Wednesday, December 21, 2022




Post (c) Doris McCraw aka Angela Raines

Photo property of the Author

As the Christmas and Holiday season approaches, I'm taking a look at some early celebrations in Colorado. Imagine if you will, in 1858, you have followed the siren's call to Colorado in search of the 'golden fleece' known as gold and silver. Life has been busy and the high desert with its mild weather has fooled you. Then when you do the figuring, it's Christmas, what do you do? Or maybe you have traveled with your family and now you plan to celebrate in the middle of nowhere. Join me as I share some of the stories I have found.

According to the records, the area around what is now Denver had about 200 men and 5 women (four were married) and assorted children. Perhaps I should add the two towns that made up the area were about sixty days old. Plans were being made in the two camps for a festive meal. One camp was planning candles for a tree that had been cut in the foothills. This was the German couple and trees were a part of their home country festivities. The other party had a meal of buffalo, rabbit, wild turkey, and rice pudding along with peach and apple pie, according to the listing of the menu.

USGS Topographic Mapping Field Camp

It is written that Christmas morning that year was 'soft and genial as a May day...'. Into this lovely mix "Uncle Dick" Wootton (sp) brought his gift, "Taos Lightening". Needless to say, the day was one to be remembered, if you hadn't taken in too much of the free gift Uncle Dick brought to the party. (I'll have to tell you more about Uncle Dick later)

One family on the Arkansas river, up close to the cut-off to what is now Monarch pass, had been cut off from others and the towns due to heavy fall snow storms that year of 1863.  They had been working their claim, even in the heart of winter. When Christmas arrived, they had plenty of food, but not much variety. So the one daughter decided to bring out the good china brought from their home in Nebraska and serve up a feast. According to the story, they made mock turkey from beef, and beans, and substitute coffee, made from browned bran. The parents were the guest of honor. This creative young lady set this up with the help of her siblings.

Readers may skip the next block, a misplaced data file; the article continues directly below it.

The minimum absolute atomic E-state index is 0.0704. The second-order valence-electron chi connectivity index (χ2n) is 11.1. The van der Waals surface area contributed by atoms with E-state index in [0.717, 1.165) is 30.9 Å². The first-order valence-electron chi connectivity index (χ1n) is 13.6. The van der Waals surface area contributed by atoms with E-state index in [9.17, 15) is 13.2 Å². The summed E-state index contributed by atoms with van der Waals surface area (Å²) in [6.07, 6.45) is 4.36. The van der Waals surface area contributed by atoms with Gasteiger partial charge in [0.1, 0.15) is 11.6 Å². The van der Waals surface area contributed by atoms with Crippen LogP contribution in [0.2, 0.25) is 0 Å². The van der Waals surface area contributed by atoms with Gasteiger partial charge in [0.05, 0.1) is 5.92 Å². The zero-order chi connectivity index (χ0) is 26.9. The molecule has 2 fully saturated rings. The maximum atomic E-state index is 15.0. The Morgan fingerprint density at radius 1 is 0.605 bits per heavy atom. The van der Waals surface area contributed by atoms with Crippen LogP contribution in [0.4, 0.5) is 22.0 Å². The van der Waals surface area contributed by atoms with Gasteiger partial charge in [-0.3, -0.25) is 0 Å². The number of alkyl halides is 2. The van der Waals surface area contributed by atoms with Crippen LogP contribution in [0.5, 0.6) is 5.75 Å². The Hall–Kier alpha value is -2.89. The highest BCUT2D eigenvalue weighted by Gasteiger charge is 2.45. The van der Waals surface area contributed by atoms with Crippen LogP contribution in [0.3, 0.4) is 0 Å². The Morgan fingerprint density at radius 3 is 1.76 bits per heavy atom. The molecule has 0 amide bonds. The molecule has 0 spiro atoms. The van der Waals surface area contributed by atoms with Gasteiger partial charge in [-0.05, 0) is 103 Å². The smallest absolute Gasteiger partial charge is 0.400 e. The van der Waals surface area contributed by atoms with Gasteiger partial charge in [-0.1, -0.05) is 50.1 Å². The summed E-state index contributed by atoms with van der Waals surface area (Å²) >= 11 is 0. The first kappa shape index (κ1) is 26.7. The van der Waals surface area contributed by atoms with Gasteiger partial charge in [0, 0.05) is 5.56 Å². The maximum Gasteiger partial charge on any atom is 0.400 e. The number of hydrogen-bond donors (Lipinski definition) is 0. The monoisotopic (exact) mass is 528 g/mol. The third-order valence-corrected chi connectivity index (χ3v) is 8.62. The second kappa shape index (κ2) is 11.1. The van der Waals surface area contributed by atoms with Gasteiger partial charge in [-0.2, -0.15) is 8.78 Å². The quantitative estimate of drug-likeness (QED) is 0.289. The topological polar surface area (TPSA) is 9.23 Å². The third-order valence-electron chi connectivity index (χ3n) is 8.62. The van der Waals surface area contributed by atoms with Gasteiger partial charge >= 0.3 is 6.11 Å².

. Harding sandstone on gneiss and schists 1.5 miles northwest of Canyon [City]/USGS. “

In the early trapper days around 1842, the northeast corner of Colorado/Utah saw a holiday take shape with the help of the Indians in the area. Their Holiday meal consisted of appalost, a type of shish kabob with lean meat and fat roasted over a low fire, buffalo cider, a liquid found in the stomach of buffalo, supplemented with washena, marrow fat, and pomme blanc from the Indians.

In Leadville in 1888, Dick Berryman's Saloon offered the following bill of fare: Possum, Turkey, Roast Pig, Sweet Potatoes, and Corn Dodgers.

Leadville, Colorado, mining district, subject of an early mining-geology study, 1879.

As you can see, even back in the early days, people did what they could to celebrate. I will leave you with a lovely passage from Isabella Bird's book, "A Lady's Life in the Rocky Mountains". As Isabella traveled the Rocky Mountains, alone, she wrote letters back to her sister in England. This passage is from her time in the Estes Park area of Colorado in 1873 as she rode her horse Birdie through the fir-covered area.  "...I think I never saw such a brilliant atmosphere. That curious phenomena called frost-fall was occurring in which, whatever moisture may exist in the air, somehow aggregates into feather and fern leaves, the loveliest of creations, only seen in rarefied air and intense cold. One breath and they vanish. The air was filled with diamond sparks quite intangible. They seemed just glitter and no more. It was still and cloudless, and the shapes of violet mountains were softened by a veil of the tenderest blue."

Wishing everyone the best Christmas and New Year possible.


No comments:

Post a Comment